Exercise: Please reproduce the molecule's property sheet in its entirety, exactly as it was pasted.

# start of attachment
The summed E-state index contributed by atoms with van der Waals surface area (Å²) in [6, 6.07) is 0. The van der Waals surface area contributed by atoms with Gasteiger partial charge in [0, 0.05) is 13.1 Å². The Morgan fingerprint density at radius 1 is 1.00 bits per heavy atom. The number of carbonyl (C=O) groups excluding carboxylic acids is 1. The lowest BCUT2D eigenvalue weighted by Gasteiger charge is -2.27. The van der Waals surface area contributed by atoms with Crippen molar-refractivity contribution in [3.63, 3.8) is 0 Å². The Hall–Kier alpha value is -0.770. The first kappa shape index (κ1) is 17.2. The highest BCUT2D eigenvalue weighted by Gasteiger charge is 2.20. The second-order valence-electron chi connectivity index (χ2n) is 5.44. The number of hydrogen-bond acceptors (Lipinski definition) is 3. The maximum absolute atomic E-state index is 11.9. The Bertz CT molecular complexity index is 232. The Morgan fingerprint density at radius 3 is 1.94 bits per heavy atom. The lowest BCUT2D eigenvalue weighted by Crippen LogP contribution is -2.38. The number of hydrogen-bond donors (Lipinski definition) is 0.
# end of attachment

The summed E-state index contributed by atoms with van der Waals surface area (Å²) in [6, 6.07) is 0. The van der Waals surface area contributed by atoms with Gasteiger partial charge in [0, 0.05) is 13.1 Å². The Morgan fingerprint density at radius 1 is 1.00 bits per heavy atom. The number of carbonyl (C=O) groups excluding carboxylic acids is 1. The lowest BCUT2D eigenvalue weighted by Gasteiger charge is -2.27. The van der Waals surface area contributed by atoms with Crippen molar-refractivity contribution in [3.63, 3.8) is 0 Å². The Hall–Kier alpha value is -0.770. The first kappa shape index (κ1) is 17.2. The highest BCUT2D eigenvalue weighted by Gasteiger charge is 2.20. The second-order valence-electron chi connectivity index (χ2n) is 5.44. The number of hydrogen-bond acceptors (Lipinski definition) is 3. The maximum absolute atomic E-state index is 11.9. The Bertz CT molecular complexity index is 232. The Morgan fingerprint density at radius 3 is 1.94 bits per heavy atom. The lowest BCUT2D eigenvalue weighted by Crippen LogP contribution is -2.38. The number of hydrogen-bond donors (Lipinski definition) is 0.